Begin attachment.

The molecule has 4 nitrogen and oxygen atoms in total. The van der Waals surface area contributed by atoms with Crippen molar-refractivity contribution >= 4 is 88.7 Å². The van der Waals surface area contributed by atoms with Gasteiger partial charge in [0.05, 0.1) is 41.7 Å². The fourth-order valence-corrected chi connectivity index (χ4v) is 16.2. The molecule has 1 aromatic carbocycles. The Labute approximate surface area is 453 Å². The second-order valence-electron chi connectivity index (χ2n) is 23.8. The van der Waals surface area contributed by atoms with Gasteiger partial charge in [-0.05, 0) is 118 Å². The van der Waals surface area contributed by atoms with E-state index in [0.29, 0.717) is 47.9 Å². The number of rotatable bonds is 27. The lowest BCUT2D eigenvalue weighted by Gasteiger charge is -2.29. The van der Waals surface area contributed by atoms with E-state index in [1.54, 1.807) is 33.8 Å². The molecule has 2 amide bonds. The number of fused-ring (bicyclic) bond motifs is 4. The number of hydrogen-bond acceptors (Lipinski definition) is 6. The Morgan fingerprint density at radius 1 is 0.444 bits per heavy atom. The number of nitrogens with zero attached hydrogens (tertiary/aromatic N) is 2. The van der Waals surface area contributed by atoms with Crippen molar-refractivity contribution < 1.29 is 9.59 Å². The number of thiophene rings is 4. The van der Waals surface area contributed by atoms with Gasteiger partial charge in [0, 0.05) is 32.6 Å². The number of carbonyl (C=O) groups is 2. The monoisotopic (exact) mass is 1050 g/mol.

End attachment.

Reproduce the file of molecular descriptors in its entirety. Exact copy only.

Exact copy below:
The molecule has 4 nitrogen and oxygen atoms in total. The van der Waals surface area contributed by atoms with Crippen molar-refractivity contribution >= 4 is 88.7 Å². The van der Waals surface area contributed by atoms with Gasteiger partial charge in [0.05, 0.1) is 41.7 Å². The fourth-order valence-corrected chi connectivity index (χ4v) is 16.2. The molecule has 1 aromatic carbocycles. The Labute approximate surface area is 453 Å². The second-order valence-electron chi connectivity index (χ2n) is 23.8. The van der Waals surface area contributed by atoms with Gasteiger partial charge in [-0.05, 0) is 118 Å². The van der Waals surface area contributed by atoms with E-state index in [0.29, 0.717) is 47.9 Å². The number of rotatable bonds is 27. The lowest BCUT2D eigenvalue weighted by Gasteiger charge is -2.29. The van der Waals surface area contributed by atoms with E-state index in [1.54, 1.807) is 33.8 Å². The molecule has 2 amide bonds. The number of fused-ring (bicyclic) bond motifs is 4. The number of hydrogen-bond acceptors (Lipinski definition) is 6. The Morgan fingerprint density at radius 1 is 0.444 bits per heavy atom. The number of nitrogens with zero attached hydrogens (tertiary/aromatic N) is 2. The van der Waals surface area contributed by atoms with Crippen molar-refractivity contribution < 1.29 is 9.59 Å². The number of thiophene rings is 4. The van der Waals surface area contributed by atoms with Gasteiger partial charge in [0, 0.05) is 32.6 Å². The number of carbonyl (C=O) groups is 2. The monoisotopic (exact) mass is 1050 g/mol.